Strikes For Members

What happens next? A crucial week for French strikers and government

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Ingri Bergo - [email protected]
What happens next? A crucial week for French strikers and government
The ongoing transport strikes have caused chaotic scenes on French train stations for nearly a month now. Photo: AFP

How long will the strikes in France go on for and what will happen next? The answers to those questions depend very much on what happens this week.


Mass transportation strikes in France have entered their second month, becoming the country's longest continuous railway strike, and there is still no immediate end in sight.

The standoff over the government's plan to merge 42 pension schemes into a single, points-based system has seen workers at the state-owned SNCF railway company and Paris' RATP public transport operator taking strike action since December 5th.

The previous longest SNCF strike, over salary and working conditions, lasted for 28 days in 1986 and early 1987.

How long will it go on for and what will happen next? The answers to those questions depend very much on what happens on these key dates

Tuesday, January 7th

Government ministers and unions began talks in the week before Christmas, but with no compromise agreed, both parties took a break over the holidays.

The talks will now restart on Tuesday and are expected to focus on two key points - the proposed retirement 'pivot' age and concessions for people with demanding jobs to retire earlier.

 The government's basic premise is to scrap all the 'special regimes' that allow some public sector workers to retire earlier than the legal retirement age of 62.The proposals do have some provisions for early retirement for people in physically strenuous jobs such as firefighters and soldiers, but unions are pushing for more exemptions for people with difficult working conditions such as regular shift work.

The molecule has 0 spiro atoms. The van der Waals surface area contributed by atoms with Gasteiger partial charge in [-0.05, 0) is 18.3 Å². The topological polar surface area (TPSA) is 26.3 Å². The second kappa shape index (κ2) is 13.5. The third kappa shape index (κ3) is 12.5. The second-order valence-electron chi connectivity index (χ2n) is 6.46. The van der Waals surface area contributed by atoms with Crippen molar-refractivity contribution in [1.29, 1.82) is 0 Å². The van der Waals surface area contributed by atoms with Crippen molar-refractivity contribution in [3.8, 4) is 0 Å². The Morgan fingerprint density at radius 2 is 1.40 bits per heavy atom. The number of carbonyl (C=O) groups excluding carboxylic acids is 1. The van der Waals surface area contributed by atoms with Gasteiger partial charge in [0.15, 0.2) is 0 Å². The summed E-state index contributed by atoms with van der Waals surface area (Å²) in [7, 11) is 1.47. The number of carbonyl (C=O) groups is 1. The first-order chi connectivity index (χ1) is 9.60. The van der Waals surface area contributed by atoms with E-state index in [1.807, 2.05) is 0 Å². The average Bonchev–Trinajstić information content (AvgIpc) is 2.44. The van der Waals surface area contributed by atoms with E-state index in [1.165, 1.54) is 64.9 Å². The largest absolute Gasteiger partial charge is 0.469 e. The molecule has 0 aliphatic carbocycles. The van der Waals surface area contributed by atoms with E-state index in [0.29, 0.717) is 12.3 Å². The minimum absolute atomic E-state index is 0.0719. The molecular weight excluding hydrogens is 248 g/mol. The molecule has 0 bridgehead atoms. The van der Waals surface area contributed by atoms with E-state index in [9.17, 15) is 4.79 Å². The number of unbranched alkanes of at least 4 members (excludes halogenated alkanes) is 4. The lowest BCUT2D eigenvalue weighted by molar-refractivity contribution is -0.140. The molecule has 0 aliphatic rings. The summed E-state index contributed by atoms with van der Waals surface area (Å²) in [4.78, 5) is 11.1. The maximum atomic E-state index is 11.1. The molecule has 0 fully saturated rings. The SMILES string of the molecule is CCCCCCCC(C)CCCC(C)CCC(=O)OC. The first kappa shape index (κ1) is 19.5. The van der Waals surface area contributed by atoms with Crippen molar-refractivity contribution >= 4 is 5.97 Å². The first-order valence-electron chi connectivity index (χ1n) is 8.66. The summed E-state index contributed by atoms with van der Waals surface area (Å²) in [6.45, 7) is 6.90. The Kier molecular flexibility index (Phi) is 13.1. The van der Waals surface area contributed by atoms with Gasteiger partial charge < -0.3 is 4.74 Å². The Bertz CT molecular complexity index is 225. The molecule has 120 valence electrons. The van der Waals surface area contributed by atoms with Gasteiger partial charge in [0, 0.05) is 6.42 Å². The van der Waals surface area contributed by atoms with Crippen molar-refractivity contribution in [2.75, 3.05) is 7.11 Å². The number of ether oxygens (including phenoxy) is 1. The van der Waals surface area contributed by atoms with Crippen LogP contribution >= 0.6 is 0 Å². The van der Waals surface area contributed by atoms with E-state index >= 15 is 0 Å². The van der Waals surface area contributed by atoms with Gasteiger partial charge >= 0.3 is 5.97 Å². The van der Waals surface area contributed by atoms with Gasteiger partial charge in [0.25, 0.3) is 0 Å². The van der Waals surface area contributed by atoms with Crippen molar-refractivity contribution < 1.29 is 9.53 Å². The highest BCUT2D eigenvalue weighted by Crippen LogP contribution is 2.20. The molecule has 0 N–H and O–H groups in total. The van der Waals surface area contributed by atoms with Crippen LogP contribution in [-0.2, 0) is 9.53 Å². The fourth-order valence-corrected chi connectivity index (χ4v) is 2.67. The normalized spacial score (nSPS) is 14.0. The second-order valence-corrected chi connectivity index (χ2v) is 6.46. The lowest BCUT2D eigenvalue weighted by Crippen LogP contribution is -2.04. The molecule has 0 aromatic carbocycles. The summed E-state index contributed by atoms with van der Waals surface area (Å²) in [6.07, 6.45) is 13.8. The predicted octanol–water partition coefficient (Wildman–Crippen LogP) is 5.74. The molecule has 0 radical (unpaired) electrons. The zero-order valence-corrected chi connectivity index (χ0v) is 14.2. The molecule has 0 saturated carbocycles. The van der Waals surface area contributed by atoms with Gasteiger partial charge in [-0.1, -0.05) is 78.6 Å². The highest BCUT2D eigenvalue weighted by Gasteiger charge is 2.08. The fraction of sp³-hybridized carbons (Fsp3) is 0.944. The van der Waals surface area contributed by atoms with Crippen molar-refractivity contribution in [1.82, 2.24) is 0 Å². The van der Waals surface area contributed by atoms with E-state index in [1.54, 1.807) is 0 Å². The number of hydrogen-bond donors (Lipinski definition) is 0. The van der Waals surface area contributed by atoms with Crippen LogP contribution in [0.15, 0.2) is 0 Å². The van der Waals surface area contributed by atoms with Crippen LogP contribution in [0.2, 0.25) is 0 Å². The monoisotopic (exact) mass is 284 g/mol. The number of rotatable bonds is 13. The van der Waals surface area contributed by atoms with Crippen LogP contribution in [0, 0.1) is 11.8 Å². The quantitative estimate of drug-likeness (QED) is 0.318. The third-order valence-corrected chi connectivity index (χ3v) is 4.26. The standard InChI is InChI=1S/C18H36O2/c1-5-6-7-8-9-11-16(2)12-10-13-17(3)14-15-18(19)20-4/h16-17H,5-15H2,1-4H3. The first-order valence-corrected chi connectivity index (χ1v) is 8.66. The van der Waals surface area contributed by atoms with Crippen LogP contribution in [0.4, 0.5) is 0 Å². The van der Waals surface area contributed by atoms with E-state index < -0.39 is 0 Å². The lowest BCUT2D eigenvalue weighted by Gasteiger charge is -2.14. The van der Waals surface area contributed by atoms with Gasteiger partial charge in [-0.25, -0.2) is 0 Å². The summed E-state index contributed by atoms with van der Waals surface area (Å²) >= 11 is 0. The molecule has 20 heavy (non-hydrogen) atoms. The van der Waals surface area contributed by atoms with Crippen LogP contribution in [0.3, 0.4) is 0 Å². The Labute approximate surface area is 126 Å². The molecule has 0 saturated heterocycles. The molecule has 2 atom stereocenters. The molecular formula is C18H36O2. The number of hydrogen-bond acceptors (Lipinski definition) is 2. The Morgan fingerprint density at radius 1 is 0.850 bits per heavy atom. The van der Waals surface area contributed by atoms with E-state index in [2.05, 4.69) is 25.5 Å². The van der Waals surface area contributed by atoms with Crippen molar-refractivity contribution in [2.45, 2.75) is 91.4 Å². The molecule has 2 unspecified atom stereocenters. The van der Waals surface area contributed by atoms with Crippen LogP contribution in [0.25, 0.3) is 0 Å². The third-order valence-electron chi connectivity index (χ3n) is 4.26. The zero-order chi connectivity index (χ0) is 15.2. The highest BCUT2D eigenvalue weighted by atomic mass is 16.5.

The other hot topic is the proposed 'pivot' age, which would see workers having to continue their jobs until the age of 64 to earn a full pension. The moderate CFDT union has said it is prepared to accept the pension reforms and go back to work, but only if the pivot age is scrapped.

READ ALSO French strikers say 'If we give in now, we will have lost everything'

The French government and the unions did not manage to negotiate a Christmas truce. Can they compromise when talks resume in January? Photo: AFP

Also on Tuesday, the hardline CGT union has called for a blockade of oil refineries from January 7th to 10th in its determination to bring the country to a halt.

In the past such blockades have led to fuel stations across the country running dry.

A blockade of several refineries towards the start of the strike action lead to around 300 filling stations around the country closing completely, while another 300 reported very low supplies of petrol and diesel.

Deputy Economy Minister Agnes Pannier-Runacher warned last week that such action would be "illegal" but the CGT are at present showing no signs of backing down.

Thursday, January 9th

Unions are calling for all French people to join the strike movement on Thursday for another big round of strike actions and national protests. There will be protest marches in Paris and in the other big cities.

The last protest day was on December 17th, when between 615,000 people (according to the French Home Office) and 1.8 million (according to the unions) joined the march.

Unions will be hoping for an even bigger turnout to keep the pressure on the government.

Many schools will likely close on January 9th as teachers once again down tools. Flights may also be affected with air traffic controllers having also joined the movement on the main protest days in December.

READ ALSO: Don't ask 'why are the French always striking' but look at what the strikers have achieved

A lot of people gathered at Place de la République on December 17th to protest against the French government's pension reform plans. Photo: AFP

Saturday, January 11th

The joint union group has called for more strikes and street protests across the country on Saturday, January 11th.

Monday, January 13th - Friday January 17th

This will be a real crunch week for the French government. Heads of the relevant ministries will meet with their respective unions for talks to pin down the final details of the bill.

A big question is what concessions will be made and to whom. The government has already said it is open to including exceptions for several professional groups, both regarding the implementation of the new regime and the transition period at the end of their careers.

The government has said it will also delayed the implementation of the new pension scheme to only affect people born after 1975.

Wednesday, January 22nd 

This is the day when the final law proposal will be presented in front of the Council of Ministers.

President Emmanuel Macron said in his New Year’s Eve speech that he was hoping for a “quick compromise (..) with the unions” in order to keep the tight schedule.

If all goes according to plan, the Parliament will receive the proposal at the end of February. 


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